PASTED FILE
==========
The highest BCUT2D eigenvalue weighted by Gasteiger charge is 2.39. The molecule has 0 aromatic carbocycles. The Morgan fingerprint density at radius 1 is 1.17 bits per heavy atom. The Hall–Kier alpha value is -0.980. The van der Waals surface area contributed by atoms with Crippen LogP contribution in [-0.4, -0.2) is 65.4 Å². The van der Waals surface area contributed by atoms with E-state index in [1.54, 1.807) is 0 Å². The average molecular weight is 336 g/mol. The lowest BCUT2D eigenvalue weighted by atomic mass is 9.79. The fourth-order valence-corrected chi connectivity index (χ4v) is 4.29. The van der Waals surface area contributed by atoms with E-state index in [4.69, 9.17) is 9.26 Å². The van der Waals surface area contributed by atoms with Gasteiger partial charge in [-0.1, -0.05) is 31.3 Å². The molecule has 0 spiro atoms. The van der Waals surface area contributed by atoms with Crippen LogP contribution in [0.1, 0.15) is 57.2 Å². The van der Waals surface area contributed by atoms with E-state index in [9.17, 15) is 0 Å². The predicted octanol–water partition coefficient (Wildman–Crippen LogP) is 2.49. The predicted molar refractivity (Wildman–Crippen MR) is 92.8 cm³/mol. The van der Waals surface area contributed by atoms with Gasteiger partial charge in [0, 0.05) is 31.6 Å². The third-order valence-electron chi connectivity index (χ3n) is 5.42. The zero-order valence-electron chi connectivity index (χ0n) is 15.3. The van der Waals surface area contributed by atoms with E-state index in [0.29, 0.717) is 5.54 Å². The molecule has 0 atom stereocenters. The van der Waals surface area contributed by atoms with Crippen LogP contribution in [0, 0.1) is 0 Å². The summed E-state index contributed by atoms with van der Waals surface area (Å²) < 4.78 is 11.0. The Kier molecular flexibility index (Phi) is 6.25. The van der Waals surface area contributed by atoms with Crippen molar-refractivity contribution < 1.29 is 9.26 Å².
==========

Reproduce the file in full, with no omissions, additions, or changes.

The highest BCUT2D eigenvalue weighted by Gasteiger charge is 2.39. The molecule has 0 aromatic carbocycles. The Morgan fingerprint density at radius 1 is 1.17 bits per heavy atom. The Hall–Kier alpha value is -0.980. The van der Waals surface area contributed by atoms with Crippen LogP contribution in [-0.4, -0.2) is 65.4 Å². The van der Waals surface area contributed by atoms with E-state index in [1.54, 1.807) is 0 Å². The average molecular weight is 336 g/mol. The lowest BCUT2D eigenvalue weighted by atomic mass is 9.79. The fourth-order valence-corrected chi connectivity index (χ4v) is 4.29. The van der Waals surface area contributed by atoms with E-state index in [4.69, 9.17) is 9.26 Å². The van der Waals surface area contributed by atoms with Gasteiger partial charge in [-0.1, -0.05) is 31.3 Å². The molecule has 0 spiro atoms. The van der Waals surface area contributed by atoms with Crippen LogP contribution in [0.1, 0.15) is 57.2 Å². The van der Waals surface area contributed by atoms with E-state index in [9.17, 15) is 0 Å². The predicted octanol–water partition coefficient (Wildman–Crippen LogP) is 2.49. The predicted molar refractivity (Wildman–Crippen MR) is 92.8 cm³/mol. The van der Waals surface area contributed by atoms with Gasteiger partial charge in [0, 0.05) is 31.6 Å². The third-order valence-electron chi connectivity index (χ3n) is 5.42. The zero-order valence-electron chi connectivity index (χ0n) is 15.3. The van der Waals surface area contributed by atoms with E-state index in [0.29, 0.717) is 5.54 Å². The molecule has 0 atom stereocenters. The van der Waals surface area contributed by atoms with Crippen LogP contribution in [0, 0.1) is 0 Å². The summed E-state index contributed by atoms with van der Waals surface area (Å²) < 4.78 is 11.0. The Kier molecular flexibility index (Phi) is 6.25. The van der Waals surface area contributed by atoms with Crippen molar-refractivity contribution < 1.29 is 9.26 Å².